# Fundamentals of Transportation/Vertical Curves/Solution

< Fundamentals of Transportation | Vertical Curves**Problem:**

To help prevent future collisions between cars and trains, an at-grade crossing of a rail road by a country road is being redesigned so that the county road will pass underneath the tracks. Currently the vertical alignment of the county road consists of an equal tangents crest vertical curve joining a 4% upgrade to a 3% downgrade. The existing vertical curve is 450 feet long, the PVC of this curve is at station 48+24.00, and the elevation of the PVC is 1591.00 feet. The centerline of the train tracks is at station 51+50.00. Your job is to find the shortest vertical curve that provides 20 feet of clearance between the new county road and the train tracks, and to make a preliminary estimate of the cut at the PVI that will be needed to construct the new curve.

**Solution:**

**A.) What is the curve length?**

The curves are equal tangent, so we know that: PVI - PVC = PVT - PVI = L/2

From this, we know:

- PVC of First Curve: 48+24
- PVI of Both Curves (this is a constant): (48+24.00 + (450/2) = 50+49)
- : Distance between PVI and railroad tracks: (51+50 - 50+49 = 101 feet)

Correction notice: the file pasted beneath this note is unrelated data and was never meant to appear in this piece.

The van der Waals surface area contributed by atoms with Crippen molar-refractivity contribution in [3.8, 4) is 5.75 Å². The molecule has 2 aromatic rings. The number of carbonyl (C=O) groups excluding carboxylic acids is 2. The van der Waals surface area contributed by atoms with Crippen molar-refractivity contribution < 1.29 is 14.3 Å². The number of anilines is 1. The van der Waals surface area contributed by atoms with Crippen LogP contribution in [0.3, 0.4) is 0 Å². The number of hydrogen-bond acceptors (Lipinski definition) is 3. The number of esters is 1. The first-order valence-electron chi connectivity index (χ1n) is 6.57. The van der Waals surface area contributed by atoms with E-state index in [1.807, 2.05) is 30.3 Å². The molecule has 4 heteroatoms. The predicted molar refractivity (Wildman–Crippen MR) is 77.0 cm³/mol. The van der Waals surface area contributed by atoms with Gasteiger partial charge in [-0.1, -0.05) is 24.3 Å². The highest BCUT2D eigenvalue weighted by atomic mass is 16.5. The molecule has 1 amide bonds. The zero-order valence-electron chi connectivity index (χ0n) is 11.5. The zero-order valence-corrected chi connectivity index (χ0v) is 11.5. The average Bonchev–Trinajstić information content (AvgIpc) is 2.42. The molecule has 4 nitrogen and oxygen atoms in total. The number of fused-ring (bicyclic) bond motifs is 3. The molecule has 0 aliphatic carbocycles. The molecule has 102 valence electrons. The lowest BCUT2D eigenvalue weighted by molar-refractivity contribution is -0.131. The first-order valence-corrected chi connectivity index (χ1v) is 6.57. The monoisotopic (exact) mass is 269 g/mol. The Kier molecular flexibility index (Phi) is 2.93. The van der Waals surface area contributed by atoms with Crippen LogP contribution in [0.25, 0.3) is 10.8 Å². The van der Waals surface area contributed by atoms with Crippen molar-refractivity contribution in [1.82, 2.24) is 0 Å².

- PVI Elevation: 1591 + (0.04*225) = 1600 feet

Use the offset formula for the first curve to find the vertical distance between the tangent and the curve:

Where:

- = 7 (Change in Grade)
- = 450 feet
- = 51+50 - 48+24 = 326 feet

The offset, Y, at the railroad tracks's station is computed to be 8.27 feet.

The road is to be lowered an additional 20 feet. Therefore, the new offset at that sight would become 28.27 feet. The equation for the second curve becomes:

Neither L (length of curve) or x (distance of offset from PVC) are known. However, we know this is an equal tangent curve, meaning the distance from PVC to PVI is L/2 for the curve in question. Also, the distance between PVI and the railroad tracks is , which is 101 feet. Therefore, (L/2) + equals the distance from PVC to the railroad tracks, which is what we want for x. Thus, we are left with one unknown and one equation.

The new curve length is found to be 2812 feet.

**B.) How deep is the cut at the PVI?**

To find this, the offset formula can be used again, using the length L/2 as the distance from the PVC on any curve.

For the old curve, the offset is:

For the new curve, using data found from before, the offset is:

The difference between the two offsets is 20.67 feet. This is the depth of the cut at the PVI.